A nineteen year old student who is a customer of Specsavers in Alton is urging local residents to visit their opticians for an eye test following her recent experience that resulted in a potentially life-threatening condition being discovered.
Stephanie Brandenburg had been experiencing bad headaches over a six-month period when she booked an appointment with her local Specsavers. During her eye examination, swelling of the optic disc, a condition known as papilloedema, was suspected.
Papilloedema indicates raised pressure inside the skull, which could be caused by life-threatening conditions such as a brain tumour or bleeding. The condition is considered an ocular emergency.
The store called the eye department at Frimley Hospital and arranged an urgent referral for Stephanie. Stephanie attended her hospital appointment where the doctors found the pressure inside her skull was double the norm, which was causing the papilloedema.
Glad she went to Specsavers
Following a MRI scan, Stephanie was diagnosed with idiopathic intracranial hypertension – which is raised pressure inside the skull without a detectable cause. Stephanie received a lumbar puncture to control the swelling and now takes medication to manage the condition.
While it is impossible to know what could have transpired if Stephanie hadn’t visited Specsavers, Jo is relieved it was caught in time before anything more serious occurred.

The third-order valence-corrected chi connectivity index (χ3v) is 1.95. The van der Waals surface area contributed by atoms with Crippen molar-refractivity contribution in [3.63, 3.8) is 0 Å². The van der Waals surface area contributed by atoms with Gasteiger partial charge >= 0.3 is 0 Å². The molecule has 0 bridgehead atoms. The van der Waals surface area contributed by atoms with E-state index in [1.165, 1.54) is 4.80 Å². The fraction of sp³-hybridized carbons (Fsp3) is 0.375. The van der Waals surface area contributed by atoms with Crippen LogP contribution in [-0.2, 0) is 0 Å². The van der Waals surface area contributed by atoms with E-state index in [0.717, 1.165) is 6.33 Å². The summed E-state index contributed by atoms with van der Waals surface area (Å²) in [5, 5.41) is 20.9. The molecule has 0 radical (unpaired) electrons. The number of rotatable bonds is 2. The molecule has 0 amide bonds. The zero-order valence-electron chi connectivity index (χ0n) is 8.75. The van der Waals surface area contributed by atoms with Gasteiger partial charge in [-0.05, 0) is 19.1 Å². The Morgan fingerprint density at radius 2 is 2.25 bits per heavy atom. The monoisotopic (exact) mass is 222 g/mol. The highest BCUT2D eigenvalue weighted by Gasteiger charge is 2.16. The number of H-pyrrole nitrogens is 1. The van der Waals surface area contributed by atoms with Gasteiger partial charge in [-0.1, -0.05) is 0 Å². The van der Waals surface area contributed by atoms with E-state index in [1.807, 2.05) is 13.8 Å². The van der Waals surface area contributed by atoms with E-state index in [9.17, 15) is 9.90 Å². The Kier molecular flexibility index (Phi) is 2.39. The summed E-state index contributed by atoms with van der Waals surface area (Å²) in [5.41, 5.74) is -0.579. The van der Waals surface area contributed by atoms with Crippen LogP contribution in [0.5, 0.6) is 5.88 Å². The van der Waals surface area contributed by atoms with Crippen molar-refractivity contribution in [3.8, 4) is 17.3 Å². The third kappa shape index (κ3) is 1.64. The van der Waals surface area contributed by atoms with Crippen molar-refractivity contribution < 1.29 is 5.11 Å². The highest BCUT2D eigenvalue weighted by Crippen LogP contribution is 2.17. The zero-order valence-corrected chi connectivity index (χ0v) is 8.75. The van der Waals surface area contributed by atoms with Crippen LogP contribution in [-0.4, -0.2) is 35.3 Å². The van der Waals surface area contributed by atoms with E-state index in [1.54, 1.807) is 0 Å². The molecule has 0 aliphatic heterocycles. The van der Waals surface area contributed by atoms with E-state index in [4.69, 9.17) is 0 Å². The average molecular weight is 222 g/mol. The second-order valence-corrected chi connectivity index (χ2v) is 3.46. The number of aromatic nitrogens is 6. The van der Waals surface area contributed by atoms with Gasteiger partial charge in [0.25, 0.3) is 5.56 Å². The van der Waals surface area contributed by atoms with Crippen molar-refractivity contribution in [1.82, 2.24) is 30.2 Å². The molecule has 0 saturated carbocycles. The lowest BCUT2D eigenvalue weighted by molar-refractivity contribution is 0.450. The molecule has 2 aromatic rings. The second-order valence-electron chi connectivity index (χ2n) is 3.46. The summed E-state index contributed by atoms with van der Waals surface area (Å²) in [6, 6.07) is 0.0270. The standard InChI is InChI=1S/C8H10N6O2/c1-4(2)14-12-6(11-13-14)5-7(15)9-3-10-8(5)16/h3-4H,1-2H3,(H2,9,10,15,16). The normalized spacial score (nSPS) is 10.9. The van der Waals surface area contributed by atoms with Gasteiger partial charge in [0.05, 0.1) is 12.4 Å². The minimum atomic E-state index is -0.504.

She says: 'I am so thankful to Jo Duncan who conducted my sight test. I had a feeling something wasn’t quite right with the headaches I was experiencing and if I hadn’t visited Specsavers, I dread to think what could have happened.'
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Jo Duncan, store director said: 'When conducting an eye examination, you are looking at the complete health of the eye. Many people are not aware that our eyes can tell us a lot of vital information about our general health and wellbeing too, as demonstrated in this case.
We would encourage people to make a visit to Specsavers part of their healthcare routine, in the same way you would regularly visit the dentist. It can, in rare cases, potentially save a life.'